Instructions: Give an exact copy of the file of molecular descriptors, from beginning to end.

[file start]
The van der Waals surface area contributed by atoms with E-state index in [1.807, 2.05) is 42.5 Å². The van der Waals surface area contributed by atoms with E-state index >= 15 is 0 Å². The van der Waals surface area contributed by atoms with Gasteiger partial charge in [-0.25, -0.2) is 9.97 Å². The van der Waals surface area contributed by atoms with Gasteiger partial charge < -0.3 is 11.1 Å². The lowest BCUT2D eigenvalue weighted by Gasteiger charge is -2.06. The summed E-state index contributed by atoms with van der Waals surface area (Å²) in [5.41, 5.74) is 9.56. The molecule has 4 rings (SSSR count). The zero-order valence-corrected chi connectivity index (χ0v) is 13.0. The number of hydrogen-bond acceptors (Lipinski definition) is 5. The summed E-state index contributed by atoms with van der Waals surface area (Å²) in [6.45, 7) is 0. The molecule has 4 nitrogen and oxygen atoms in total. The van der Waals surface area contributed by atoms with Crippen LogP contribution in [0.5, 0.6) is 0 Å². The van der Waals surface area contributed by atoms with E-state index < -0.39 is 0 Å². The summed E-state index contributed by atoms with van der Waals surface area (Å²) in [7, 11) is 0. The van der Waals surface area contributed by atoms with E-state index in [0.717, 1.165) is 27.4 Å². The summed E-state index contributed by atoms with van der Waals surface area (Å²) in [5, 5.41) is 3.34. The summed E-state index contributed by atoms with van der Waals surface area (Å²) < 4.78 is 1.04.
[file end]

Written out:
The van der Waals surface area contributed by atoms with E-state index in [1.807, 2.05) is 42.5 Å². The van der Waals surface area contributed by atoms with E-state index >= 15 is 0 Å². The van der Waals surface area contributed by atoms with Gasteiger partial charge in [-0.25, -0.2) is 9.97 Å². The van der Waals surface area contributed by atoms with Gasteiger partial charge < -0.3 is 11.1 Å². The lowest BCUT2D eigenvalue weighted by Gasteiger charge is -2.06. The summed E-state index contributed by atoms with van der Waals surface area (Å²) in [5.41, 5.74) is 9.56. The molecule has 4 rings (SSSR count). The zero-order valence-corrected chi connectivity index (χ0v) is 13.0. The number of hydrogen-bond acceptors (Lipinski definition) is 5. The summed E-state index contributed by atoms with van der Waals surface area (Å²) in [6.45, 7) is 0. The molecule has 4 nitrogen and oxygen atoms in total. The van der Waals surface area contributed by atoms with Crippen LogP contribution in [0.5, 0.6) is 0 Å². The van der Waals surface area contributed by atoms with E-state index < -0.39 is 0 Å². The summed E-state index contributed by atoms with van der Waals surface area (Å²) in [7, 11) is 0. The van der Waals surface area contributed by atoms with E-state index in [0.717, 1.165) is 27.4 Å². The summed E-state index contributed by atoms with van der Waals surface area (Å²) in [5, 5.41) is 3.34. The summed E-state index contributed by atoms with van der Waals surface area (Å²) < 4.78 is 1.04.